Emmaline’s lips quirked up in a smile. “A dance routine on ice? It’s an excellent idea.” She plucked the skate from Jiasi’s hands. “We just shouldn’t have said it where the Drayden Dragon could hear.”
“What if I fall?”
“Then you’ll get up and keep going,” Emmaline said, lacing the skates. She shook her head. “Two years in this kingdom and you’ve never been skating.”
Jiasi clambered upright. “How do you move in these things?”
Emmaline led her toward the ice with tiny steps. “You’ll get used to it. Doesn’t it snow in Tunsha?”
“It doesn’t freeze like this! You’re sure it’s safe?”
“See all the lovely people not drowning?”
How comforting, Jiasi thought.
“Just enjoy yourself. Promise?”
“Promise. Unless I fall.”
They trundled around the lake, and with each subsequent lap Jiasi gained confidence. She even managed a quick wave at the Draydens, but feigned losing her balance to avoid stopping to chat.
“Time for your moment of bravery,” Emmaline said. “Leave the nest, my duckling.”
Jiasi pecked Emmaline on her wind-pinked cheek before skating away, miming flapping wings with her arms.
A performance on the ice with her dramatic long sleeves, perhaps it would be innovative enough to merit an invitation from Valorie’s Royal Theater at a mere eighteen years old. Perhaps.
A scream pierced the air, jerking her from the reverie, and throwing Jiasi off balance. Knees locking in panic, her feet slid out from underneath her. She smacked against the ice, grunting as an arc of pain shot up her backside and elbow.
Emmaline rushed toward her, pointing to the side.
To Jiasi’s right, a metallic clunk and hiss of steam grew louder. The steamhorse, freed of its sleigh, rumbled toward her. It lacked one front hoof, and without the aid of its ice-studded shoe the mechanical beast careened across the lake.
Jiasi shoved against the ice, but her hands couldn’t gain traction. She tried to regain her feet, but her inexperience with the skates coupled with growing terror left her floundering.
She cringed, eyes frozen on the erratic hulk of metal. One moment it appeared as if the horse would strike her head, but a stride away its crippled leg skidded on the ice. The still-hooved foreleg smashed down on her right knee. She screamed, arms rising in futile defense. The steamhorse collapsed on her, and her head thudded against the ground.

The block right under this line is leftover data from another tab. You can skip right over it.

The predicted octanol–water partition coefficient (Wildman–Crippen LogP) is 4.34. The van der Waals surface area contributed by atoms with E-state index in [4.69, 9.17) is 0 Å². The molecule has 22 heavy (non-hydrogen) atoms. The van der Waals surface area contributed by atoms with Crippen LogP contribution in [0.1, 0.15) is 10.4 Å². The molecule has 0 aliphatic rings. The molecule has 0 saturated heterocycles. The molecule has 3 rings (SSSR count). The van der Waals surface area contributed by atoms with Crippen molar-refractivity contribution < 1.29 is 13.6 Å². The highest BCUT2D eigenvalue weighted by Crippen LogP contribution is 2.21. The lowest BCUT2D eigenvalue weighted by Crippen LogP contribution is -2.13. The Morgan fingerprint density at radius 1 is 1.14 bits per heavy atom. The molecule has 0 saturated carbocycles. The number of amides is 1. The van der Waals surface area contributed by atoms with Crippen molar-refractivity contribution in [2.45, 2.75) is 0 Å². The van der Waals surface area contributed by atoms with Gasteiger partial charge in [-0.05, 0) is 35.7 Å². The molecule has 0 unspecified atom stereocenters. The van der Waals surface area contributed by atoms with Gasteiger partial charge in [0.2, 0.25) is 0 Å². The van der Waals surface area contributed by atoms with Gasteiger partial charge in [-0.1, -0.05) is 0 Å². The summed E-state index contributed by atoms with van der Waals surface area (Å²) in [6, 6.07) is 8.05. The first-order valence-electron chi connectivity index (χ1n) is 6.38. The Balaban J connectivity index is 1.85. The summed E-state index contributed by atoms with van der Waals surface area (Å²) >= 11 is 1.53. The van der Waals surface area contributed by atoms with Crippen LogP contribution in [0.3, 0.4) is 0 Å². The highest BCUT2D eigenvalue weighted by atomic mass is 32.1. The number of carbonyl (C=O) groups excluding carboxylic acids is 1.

The sharp, jarring pain from her legs being straightened roused her from unconsciousness. Emmaline’s teary face hovered in view, and Jiasi instinctively tried to comfort her, don’t cry, Emmy love, but she couldn’t make a sound aside from an awful moan.
Someone had placed her on a sled. It began to move, the grating motion bringing a fresh wave of pain. She didn’t try to fight the buzz of unconsciousness. Through closing eyes, Jiasi saw Lady Drayden standing several feet back, the only face in the crowd lacking any shock or grief.
Jiasi awoke in a room lit by a single turned-down lamp and filtered moonlight. Pillows cushioned her legs, and a floral-patterned quilt covered them. She recognized the hand-stitched flowers; Emmaline’s bedroom in House Tembury.
Reaching to remove the quilt, Jiasi cried out; it felt like she was being stabbed by a hundred small knives along her torso. She clutched her sides, attempting to lessen the pain, whimpering in between gasps.
A loud click sounded, like a large key turning in a lock, but a glance to the bedroom door confirmed no one had entered.
“Broken ribs, dearie,” an unctuous male voice said. “Allow me.”
Jiasi blinked in surprise as a child-sized man came out of the darkness. He pulled the quilt back with care, and Jiasi saw a glint of metal around his neck.
“A Contractor, yes. A little light, I think, so you can understand why I’m here.” He went to the lamp and turned it up.
Her growing wakefulness also heightened the bright, harsh pain throbbing in her legs. Though her mind was processing at a sluggish pace, her memory returned. The lake. The broken steamhorse. The accident.
“My legs,” she whispered. Her legs burned not with the ache of fatigued muscles after a long routine, but with the fire of trauma, of breaking and tearing.
“Hence my arrival.” The Contractor gave a small bow. “The advent of steam machinery has given us quite the choice in work.”